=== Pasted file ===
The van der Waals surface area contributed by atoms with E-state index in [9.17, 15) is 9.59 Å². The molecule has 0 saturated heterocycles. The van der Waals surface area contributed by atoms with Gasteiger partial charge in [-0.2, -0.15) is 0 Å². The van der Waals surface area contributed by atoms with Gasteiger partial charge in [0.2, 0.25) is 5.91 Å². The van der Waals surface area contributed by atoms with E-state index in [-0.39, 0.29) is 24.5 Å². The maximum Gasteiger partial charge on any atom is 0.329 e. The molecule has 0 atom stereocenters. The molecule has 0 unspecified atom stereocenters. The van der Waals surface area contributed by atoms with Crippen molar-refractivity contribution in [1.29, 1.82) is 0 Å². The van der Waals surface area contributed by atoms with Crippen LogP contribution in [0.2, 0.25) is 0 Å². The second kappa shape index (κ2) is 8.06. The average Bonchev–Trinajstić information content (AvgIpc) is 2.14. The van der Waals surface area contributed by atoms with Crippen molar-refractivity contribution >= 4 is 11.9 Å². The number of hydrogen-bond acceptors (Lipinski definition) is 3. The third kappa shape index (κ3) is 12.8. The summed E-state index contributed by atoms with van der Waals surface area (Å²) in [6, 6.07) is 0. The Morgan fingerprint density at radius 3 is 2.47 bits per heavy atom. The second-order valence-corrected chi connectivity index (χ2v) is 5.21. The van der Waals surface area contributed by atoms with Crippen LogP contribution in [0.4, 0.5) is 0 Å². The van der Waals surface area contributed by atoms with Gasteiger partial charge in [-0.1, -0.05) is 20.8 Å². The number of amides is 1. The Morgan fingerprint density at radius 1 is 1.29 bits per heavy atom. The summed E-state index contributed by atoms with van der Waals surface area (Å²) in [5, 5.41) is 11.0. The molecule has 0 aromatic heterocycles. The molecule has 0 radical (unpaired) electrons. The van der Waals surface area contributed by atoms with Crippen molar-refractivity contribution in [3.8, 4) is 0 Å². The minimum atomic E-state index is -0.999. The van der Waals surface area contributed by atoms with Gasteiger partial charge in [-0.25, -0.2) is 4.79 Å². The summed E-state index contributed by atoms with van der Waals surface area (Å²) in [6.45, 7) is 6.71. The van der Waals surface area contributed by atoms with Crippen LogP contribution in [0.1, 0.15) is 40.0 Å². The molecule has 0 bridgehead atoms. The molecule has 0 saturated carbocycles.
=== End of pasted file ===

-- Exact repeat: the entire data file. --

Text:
The van der Waals surface area contributed by atoms with E-state index in [9.17, 15) is 9.59 Å². The molecule has 0 saturated heterocycles. The van der Waals surface area contributed by atoms with Gasteiger partial charge in [-0.2, -0.15) is 0 Å². The van der Waals surface area contributed by atoms with Gasteiger partial charge in [0.2, 0.25) is 5.91 Å². The van der Waals surface area contributed by atoms with E-state index in [-0.39, 0.29) is 24.5 Å². The maximum Gasteiger partial charge on any atom is 0.329 e. The molecule has 0 atom stereocenters. The molecule has 0 unspecified atom stereocenters. The van der Waals surface area contributed by atoms with Crippen molar-refractivity contribution in [1.29, 1.82) is 0 Å². The van der Waals surface area contributed by atoms with Crippen LogP contribution in [0.2, 0.25) is 0 Å². The second kappa shape index (κ2) is 8.06. The average Bonchev–Trinajstić information content (AvgIpc) is 2.14. The van der Waals surface area contributed by atoms with Crippen molar-refractivity contribution >= 4 is 11.9 Å². The number of hydrogen-bond acceptors (Lipinski definition) is 3. The third kappa shape index (κ3) is 12.8. The summed E-state index contributed by atoms with van der Waals surface area (Å²) in [6, 6.07) is 0. The Morgan fingerprint density at radius 3 is 2.47 bits per heavy atom. The second-order valence-corrected chi connectivity index (χ2v) is 5.21. The van der Waals surface area contributed by atoms with Crippen LogP contribution in [0.4, 0.5) is 0 Å². The van der Waals surface area contributed by atoms with Gasteiger partial charge in [-0.1, -0.05) is 20.8 Å². The number of amides is 1. The Morgan fingerprint density at radius 1 is 1.29 bits per heavy atom. The summed E-state index contributed by atoms with van der Waals surface area (Å²) in [5, 5.41) is 11.0. The molecule has 0 aromatic heterocycles. The molecule has 0 radical (unpaired) electrons. The van der Waals surface area contributed by atoms with Crippen molar-refractivity contribution in [3.8, 4) is 0 Å². The minimum atomic E-state index is -0.999. The van der Waals surface area contributed by atoms with Gasteiger partial charge in [-0.25, -0.2) is 4.79 Å². The summed E-state index contributed by atoms with van der Waals surface area (Å²) in [6.45, 7) is 6.71. The van der Waals surface area contributed by atoms with Crippen LogP contribution in [0.1, 0.15) is 40.0 Å². The molecule has 0 bridgehead atoms. The molecule has 0 saturated carbocycles.